At the close of last month, Simbisa brands introduced the Wa-Faya voucher. These vouchers are a great initiative that closes a glaring gap in their line of services. You see, up until we had Wa-Faya it was hard for you to buy fast food for your family back in Zimbabwe if you were in the diaspora. Given how big and important the Zimbabwean diaspora is not targeting it was a mistake that Simbisa sorely needed to fix.
The not so flawless Wa-Faya experience
To test the service I went and bought a voucher for my wife using PayPal. Making the purchase was easy but here is something to note. You will be charged an additional $2 fee during the checkout process. The fee is probably meant to cover processing fees. It’s important to note that the fee is fixed so if you are buying a $10 voucher you pay $12 and if you are buying the $50 voucher you pay $52.
Buying the voucher was easy and confirmation was instantly sent to my phone. Once you have bought the voucher you have to assign it. You do this by selecting the country in which your beneficiary is located, their name as well as their phone number. When you do this the voucher is instantly delivered to the recipient’s phone via SMS.
Here is something to note. You can reassign a voucher to another number so if you make a mistake you can correct it. You can also resend the voucher via SMS if the recipient doesn’t get it for some reason.
Once I had done this my wife tried to make an order via Dial A Delivery since it was a Tuesday and she was craving pizza. Unfortunately despite what the Wa-Faya site says this is not yet possible. After placing an order and inserting the voucher in the notes section during checkout we got a call from the folks at Dial A Delivery. They were still in the process of integrating Wa-Faya into their app. This means that they were not yet accepting this voucher as payment. That was rather disappointing, to be honest.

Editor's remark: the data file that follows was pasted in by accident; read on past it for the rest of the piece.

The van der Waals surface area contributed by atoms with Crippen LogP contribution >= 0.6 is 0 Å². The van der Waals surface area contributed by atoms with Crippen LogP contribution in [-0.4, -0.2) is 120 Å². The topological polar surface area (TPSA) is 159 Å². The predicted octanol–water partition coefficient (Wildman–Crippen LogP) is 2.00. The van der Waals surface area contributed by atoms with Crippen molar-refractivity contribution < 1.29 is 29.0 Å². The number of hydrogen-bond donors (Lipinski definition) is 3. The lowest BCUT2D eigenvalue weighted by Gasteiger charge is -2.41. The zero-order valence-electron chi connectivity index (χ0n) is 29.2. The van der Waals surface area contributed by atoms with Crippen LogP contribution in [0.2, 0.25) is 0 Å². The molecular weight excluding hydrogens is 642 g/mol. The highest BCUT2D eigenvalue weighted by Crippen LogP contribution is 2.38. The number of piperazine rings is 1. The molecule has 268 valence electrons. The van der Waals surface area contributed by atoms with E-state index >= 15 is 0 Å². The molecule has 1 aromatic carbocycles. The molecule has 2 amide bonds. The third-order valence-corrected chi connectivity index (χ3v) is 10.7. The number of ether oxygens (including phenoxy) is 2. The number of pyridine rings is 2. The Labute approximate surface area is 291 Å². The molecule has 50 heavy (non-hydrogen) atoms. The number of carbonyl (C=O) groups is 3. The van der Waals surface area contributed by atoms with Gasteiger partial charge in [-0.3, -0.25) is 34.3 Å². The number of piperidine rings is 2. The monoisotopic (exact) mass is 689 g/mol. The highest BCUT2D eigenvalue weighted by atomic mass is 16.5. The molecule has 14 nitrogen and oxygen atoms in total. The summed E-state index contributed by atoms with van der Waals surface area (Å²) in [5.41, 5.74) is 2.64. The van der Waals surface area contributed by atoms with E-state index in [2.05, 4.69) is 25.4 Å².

Apparently, the voucher only works with in-store purchases at the moment. Eventually, we decided to take this route. We went to our local Chicken Inn to continue the test. The checkout process when in-store was flawless. The lady asked for our voucher number. She entered it in her POS, we got an SMS with an OTP in our phone, gave her the OTP and the order was paid for.
One big advantage of this voucher is that you are not forced to buy stuff you don’t need just so your purchase total is a round number. You buy what you want only and the change stays in your voucher. One other bug we found was that when you buy the voucher you are told it will expire on the day you buy it by the Wa-Faya system. That’s just a bug, Wa-Faya vouchers do not expire.
An overall pleasant experience despite the quirks
Despite all these quirks and bugs, the Wa-Faya voucher seems great. It will be even greater if Dial a Delivery is finally added.
3 thoughts on “Wa-Faya is awesome but it doesn’t yet support Dial a Delivery”
Seems okay for a new platform, but vouchers should never expire unless they are “free” or promo vouchers.
The vouchers are in USD. Do the partners use interbank rate if the product is sold in ZWL?
Simbisa brands have always had USD discount. They never stopped giving discounts even during the SI 127 of 2021 fiasco. So effective rates can be around 150 ZWL per 1 USD.